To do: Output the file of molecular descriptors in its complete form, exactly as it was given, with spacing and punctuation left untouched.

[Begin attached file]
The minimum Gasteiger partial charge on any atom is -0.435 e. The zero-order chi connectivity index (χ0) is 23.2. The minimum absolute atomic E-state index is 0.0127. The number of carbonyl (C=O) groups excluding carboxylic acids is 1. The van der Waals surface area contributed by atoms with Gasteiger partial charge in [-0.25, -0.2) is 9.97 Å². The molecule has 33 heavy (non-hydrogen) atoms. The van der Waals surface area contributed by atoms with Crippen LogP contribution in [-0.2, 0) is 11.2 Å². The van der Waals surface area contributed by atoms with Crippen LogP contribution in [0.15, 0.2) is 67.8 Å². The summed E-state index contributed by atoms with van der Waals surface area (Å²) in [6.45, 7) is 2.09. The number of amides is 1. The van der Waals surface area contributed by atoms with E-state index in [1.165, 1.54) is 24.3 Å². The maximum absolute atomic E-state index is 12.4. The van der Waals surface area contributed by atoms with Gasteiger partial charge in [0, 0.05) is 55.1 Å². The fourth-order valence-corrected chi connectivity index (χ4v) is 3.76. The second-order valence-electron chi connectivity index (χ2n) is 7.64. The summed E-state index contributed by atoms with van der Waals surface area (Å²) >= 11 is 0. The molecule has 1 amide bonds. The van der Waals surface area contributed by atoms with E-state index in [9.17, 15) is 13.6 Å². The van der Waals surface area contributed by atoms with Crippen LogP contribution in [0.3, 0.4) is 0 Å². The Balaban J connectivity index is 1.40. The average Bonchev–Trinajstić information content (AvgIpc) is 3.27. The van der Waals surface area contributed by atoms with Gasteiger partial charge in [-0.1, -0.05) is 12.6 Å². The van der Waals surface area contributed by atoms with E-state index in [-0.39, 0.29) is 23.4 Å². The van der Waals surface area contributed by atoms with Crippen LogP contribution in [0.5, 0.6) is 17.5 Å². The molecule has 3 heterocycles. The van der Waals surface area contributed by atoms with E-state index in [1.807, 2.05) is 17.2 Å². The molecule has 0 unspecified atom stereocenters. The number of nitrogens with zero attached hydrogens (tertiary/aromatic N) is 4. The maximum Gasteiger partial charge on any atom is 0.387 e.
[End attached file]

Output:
The minimum Gasteiger partial charge on any atom is -0.435 e. The zero-order chi connectivity index (χ0) is 23.2. The minimum absolute atomic E-state index is 0.0127. The number of carbonyl (C=O) groups excluding carboxylic acids is 1. The van der Waals surface area contributed by atoms with Gasteiger partial charge in [-0.25, -0.2) is 9.97 Å². The molecule has 33 heavy (non-hydrogen) atoms. The van der Waals surface area contributed by atoms with Crippen LogP contribution in [-0.2, 0) is 11.2 Å². The van der Waals surface area contributed by atoms with Crippen LogP contribution in [0.15, 0.2) is 67.8 Å². The summed E-state index contributed by atoms with van der Waals surface area (Å²) in [6.45, 7) is 2.09. The number of amides is 1. The van der Waals surface area contributed by atoms with E-state index in [1.165, 1.54) is 24.3 Å². The maximum absolute atomic E-state index is 12.4. The van der Waals surface area contributed by atoms with Gasteiger partial charge in [0, 0.05) is 55.1 Å². The fourth-order valence-corrected chi connectivity index (χ4v) is 3.76. The second-order valence-electron chi connectivity index (χ2n) is 7.64. The summed E-state index contributed by atoms with van der Waals surface area (Å²) >= 11 is 0. The molecule has 1 amide bonds. The van der Waals surface area contributed by atoms with E-state index in [9.17, 15) is 13.6 Å². The van der Waals surface area contributed by atoms with Crippen LogP contribution in [0.3, 0.4) is 0 Å². The Balaban J connectivity index is 1.40. The average Bonchev–Trinajstić information content (AvgIpc) is 3.27. The van der Waals surface area contributed by atoms with Gasteiger partial charge in [-0.1, -0.05) is 12.6 Å². The van der Waals surface area contributed by atoms with E-state index in [-0.39, 0.29) is 23.4 Å². The van der Waals surface area contributed by atoms with Crippen LogP contribution in [0.5, 0.6) is 17.5 Å². The molecule has 3 heterocycles. The van der Waals surface area contributed by atoms with E-state index in [1.807, 2.05) is 17.2 Å². The molecule has 0 unspecified atom stereocenters. The number of nitrogens with zero attached hydrogens (tertiary/aromatic N) is 4. The maximum Gasteiger partial charge on any atom is 0.387 e.